Nicholas AUSTIN, Aquinas on Virtue: A Causal Reading, Moral Traditions series. Washington, DC: Georgetown University Press, 2017. 233 pp., $34.95 paper. ISBN: 978-1-62616-473-4. Reviewed by Steve W. LEMKE, New Orleans Baptist Theological Seminary, New Orleans, LA  70126.


            The author, Nicholas Austin, S.J., teaches theological ethics at Heythrop College of the University of London. His dissertation focused on Aquinas’ approach to the cardinal virtue of temperance. In this work, the author expands that discussion to a broader examination of Aquinas’ virtue ethic. The hermeneutical prism through which Austin interprets Aquinas’ virtue ethic is Aristotle’s paradigm for causation (first, formal, material, efficient, and final causes). Austin negotiates among the tensions within contemporary virtue ethics by considering both the philosophical and theological aspects of Aquinas’ ethic, by attending to both Aquinas’ classical commentators and contemporary commentators, and by balancing an interest in both the history and relevance of Aquinas’ ethics.

            Austin illustrates his causal reading of Aquinas’ virtue ethic by analyzing the virtue of temperance in light of Aristotle’s five aspects of causation. Since Aristotle defines virtue as a habit, it is important to distinguish any habit from a virtuous one. Aquinas distinguishes his sense of ethical habitus by defining it as a disposition that is stable, operative, valent, and is directed to fulfilling one’s nature, applying prudential reasoning.

            The author then unpacks the details of Aquinas’ virtue ethic, clarifying Aquinas’ somewhat technical definitions of the various components of the causal reading of Aquinas – the exemplar, the object, the agent, and the end. Austin explicates some points in Aquinas’ thought about which some of his interpreters find to be unclear or even potentially contradictory. Austin explains how this is a rational virtue ethic, utilizing the object or mode to apply Aristotle’s classic principle of the golden mean. The formal and material causes help to specify what is virtuous. However, it is also a passionate ethic in that the subjective passions and will (even the irascible and concupiscible appetites) can play a role in identifying what is virtuous. This raises the obvious question of whether objective rationality or subjective appetites are the primary tool for determining what is virtuous. While some interpreters lean either way, Austin utilizes some important distinctions articulated by Aquinas to propose a “moderate spontaneity view” which is neither fully rational nor spontaneous. The passions can have a participative rationality as they are informed by reason, which rules over the passions with a political rather than despotic authority. The passions which contribute to virtue are consequent to reason rather than antecedent to it.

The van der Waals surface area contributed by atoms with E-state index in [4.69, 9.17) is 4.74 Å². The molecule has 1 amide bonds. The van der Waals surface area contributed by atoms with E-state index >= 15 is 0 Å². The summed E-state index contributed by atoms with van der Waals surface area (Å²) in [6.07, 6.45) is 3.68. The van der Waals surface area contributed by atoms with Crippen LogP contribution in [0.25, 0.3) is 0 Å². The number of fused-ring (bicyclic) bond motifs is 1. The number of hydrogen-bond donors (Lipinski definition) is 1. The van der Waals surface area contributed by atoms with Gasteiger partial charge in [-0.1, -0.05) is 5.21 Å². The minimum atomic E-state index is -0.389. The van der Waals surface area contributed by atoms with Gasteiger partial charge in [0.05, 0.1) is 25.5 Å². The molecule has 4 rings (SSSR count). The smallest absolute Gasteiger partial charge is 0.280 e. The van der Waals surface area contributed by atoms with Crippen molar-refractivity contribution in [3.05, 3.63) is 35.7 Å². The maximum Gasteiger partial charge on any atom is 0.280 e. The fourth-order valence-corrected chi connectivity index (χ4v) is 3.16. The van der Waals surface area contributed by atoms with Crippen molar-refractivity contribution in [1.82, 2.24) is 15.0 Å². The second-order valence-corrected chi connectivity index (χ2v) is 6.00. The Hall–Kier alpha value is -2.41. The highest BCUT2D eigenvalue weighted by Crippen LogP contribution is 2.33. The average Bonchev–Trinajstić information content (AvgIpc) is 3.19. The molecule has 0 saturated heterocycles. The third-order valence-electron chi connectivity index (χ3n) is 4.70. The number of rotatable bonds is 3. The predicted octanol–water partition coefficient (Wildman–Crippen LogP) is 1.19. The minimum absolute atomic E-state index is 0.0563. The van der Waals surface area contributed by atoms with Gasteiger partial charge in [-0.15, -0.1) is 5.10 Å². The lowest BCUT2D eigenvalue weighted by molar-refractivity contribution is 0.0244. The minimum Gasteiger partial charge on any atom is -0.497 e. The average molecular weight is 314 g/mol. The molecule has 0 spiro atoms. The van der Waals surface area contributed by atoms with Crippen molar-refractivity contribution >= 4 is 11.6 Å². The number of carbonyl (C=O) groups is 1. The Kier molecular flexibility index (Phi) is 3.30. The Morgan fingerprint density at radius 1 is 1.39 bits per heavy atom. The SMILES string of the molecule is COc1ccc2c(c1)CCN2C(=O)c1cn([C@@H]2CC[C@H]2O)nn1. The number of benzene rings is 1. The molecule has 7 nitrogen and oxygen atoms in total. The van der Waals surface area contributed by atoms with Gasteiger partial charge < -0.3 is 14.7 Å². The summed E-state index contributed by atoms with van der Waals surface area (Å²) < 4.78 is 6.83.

The efficient and final causes help in the execution of ethics by revealing the end or target of an act. The end must be consistent with the “good use” thesis, that is, that the end is consistent with the good operation of a person’s nature. The good use theory only applies to unqualified virtue. In this area, ethicists debate the case study of a courageous Nazi who exemplifies the virtue of courage but directs it toward a wrong end. From Aquinas’ perspective, the Nazi is not virtuous because its final cause is not directed toward the good.

            Applying Aquinas’ ethic to theological ethics is unique because it introduces the element of grace rather than the deliberative process that characterizes much of Aquinas’ ethic. Aquinas speaks of the theological virtues as being “infused” only by grace at the point of justification. This raises the question if a pagan can be genuinely virtuous. Aquinas’ response is that a pagan can practice the virtues to some degree, but never fully without grace. The challenge to Aquinas’ perspective is the reality that theological virtues seem to improve in persons over time rather than fully appearing at the point of justification. Austin proposes a “concurrentist” reading in which God provides the capacity for the theological virtues through justification, but the participation of the individual is required for full expression of the virtues. In the end, it is love that orients a person’s virtues toward their proper end in God.

            Aquinas on Virtue: A Causal Reading is an elegant, thoughtful examination of Aquinas’ virtue ethic. This is not a work for non-specialists; its distinctions require a layered knowledge of virtue ethics. This review could only survey the surface level of the concepts presented much more richly in the book. However, the scholar interested in virtue ethics will find this volume informative and interesting. Highly recommended.